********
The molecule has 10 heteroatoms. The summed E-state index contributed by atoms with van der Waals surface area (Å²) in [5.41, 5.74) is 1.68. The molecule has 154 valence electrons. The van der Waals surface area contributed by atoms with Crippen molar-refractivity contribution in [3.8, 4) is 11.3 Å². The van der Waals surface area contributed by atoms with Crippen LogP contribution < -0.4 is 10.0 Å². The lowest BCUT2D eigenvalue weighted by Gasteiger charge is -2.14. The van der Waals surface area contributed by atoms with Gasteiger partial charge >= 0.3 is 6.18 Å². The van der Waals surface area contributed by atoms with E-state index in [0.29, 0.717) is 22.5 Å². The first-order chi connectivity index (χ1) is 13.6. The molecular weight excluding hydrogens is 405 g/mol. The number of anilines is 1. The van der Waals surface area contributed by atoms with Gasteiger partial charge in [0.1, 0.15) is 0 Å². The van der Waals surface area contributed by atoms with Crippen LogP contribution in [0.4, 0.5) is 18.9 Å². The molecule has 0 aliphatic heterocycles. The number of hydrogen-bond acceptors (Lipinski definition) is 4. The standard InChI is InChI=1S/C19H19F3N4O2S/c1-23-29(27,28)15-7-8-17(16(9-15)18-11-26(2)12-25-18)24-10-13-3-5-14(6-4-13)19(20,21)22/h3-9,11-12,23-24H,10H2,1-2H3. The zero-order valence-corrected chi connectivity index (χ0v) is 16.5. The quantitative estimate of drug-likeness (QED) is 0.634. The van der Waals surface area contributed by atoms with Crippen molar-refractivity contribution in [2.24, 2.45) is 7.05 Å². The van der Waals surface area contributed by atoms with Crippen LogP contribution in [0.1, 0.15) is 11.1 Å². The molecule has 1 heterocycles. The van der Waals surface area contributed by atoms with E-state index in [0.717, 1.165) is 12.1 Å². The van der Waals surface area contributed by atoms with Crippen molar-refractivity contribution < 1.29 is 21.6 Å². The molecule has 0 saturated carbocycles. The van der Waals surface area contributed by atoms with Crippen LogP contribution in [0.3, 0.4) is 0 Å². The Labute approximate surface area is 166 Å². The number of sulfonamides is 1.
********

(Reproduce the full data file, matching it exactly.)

The molecule has 10 heteroatoms. The summed E-state index contributed by atoms with van der Waals surface area (Å²) in [5.41, 5.74) is 1.68. The molecule has 154 valence electrons. The van der Waals surface area contributed by atoms with Crippen molar-refractivity contribution in [3.8, 4) is 11.3 Å². The van der Waals surface area contributed by atoms with Crippen LogP contribution < -0.4 is 10.0 Å². The lowest BCUT2D eigenvalue weighted by Gasteiger charge is -2.14. The van der Waals surface area contributed by atoms with Gasteiger partial charge >= 0.3 is 6.18 Å². The van der Waals surface area contributed by atoms with E-state index in [0.29, 0.717) is 22.5 Å². The first-order chi connectivity index (χ1) is 13.6. The molecular weight excluding hydrogens is 405 g/mol. The number of anilines is 1. The van der Waals surface area contributed by atoms with Gasteiger partial charge in [0.1, 0.15) is 0 Å². The van der Waals surface area contributed by atoms with Crippen LogP contribution in [0.4, 0.5) is 18.9 Å². The molecule has 0 aliphatic heterocycles. The number of hydrogen-bond acceptors (Lipinski definition) is 4. The standard InChI is InChI=1S/C19H19F3N4O2S/c1-23-29(27,28)15-7-8-17(16(9-15)18-11-26(2)12-25-18)24-10-13-3-5-14(6-4-13)19(20,21)22/h3-9,11-12,23-24H,10H2,1-2H3. The zero-order valence-corrected chi connectivity index (χ0v) is 16.5. The quantitative estimate of drug-likeness (QED) is 0.634. The van der Waals surface area contributed by atoms with Crippen molar-refractivity contribution in [2.24, 2.45) is 7.05 Å². The van der Waals surface area contributed by atoms with Crippen LogP contribution in [0.1, 0.15) is 11.1 Å². The molecule has 1 heterocycles. The van der Waals surface area contributed by atoms with E-state index in [0.717, 1.165) is 12.1 Å². The van der Waals surface area contributed by atoms with Crippen molar-refractivity contribution < 1.29 is 21.6 Å². The molecule has 0 saturated carbocycles. The van der Waals surface area contributed by atoms with Crippen LogP contribution in [0.3, 0.4) is 0 Å². The Labute approximate surface area is 166 Å². The number of sulfonamides is 1.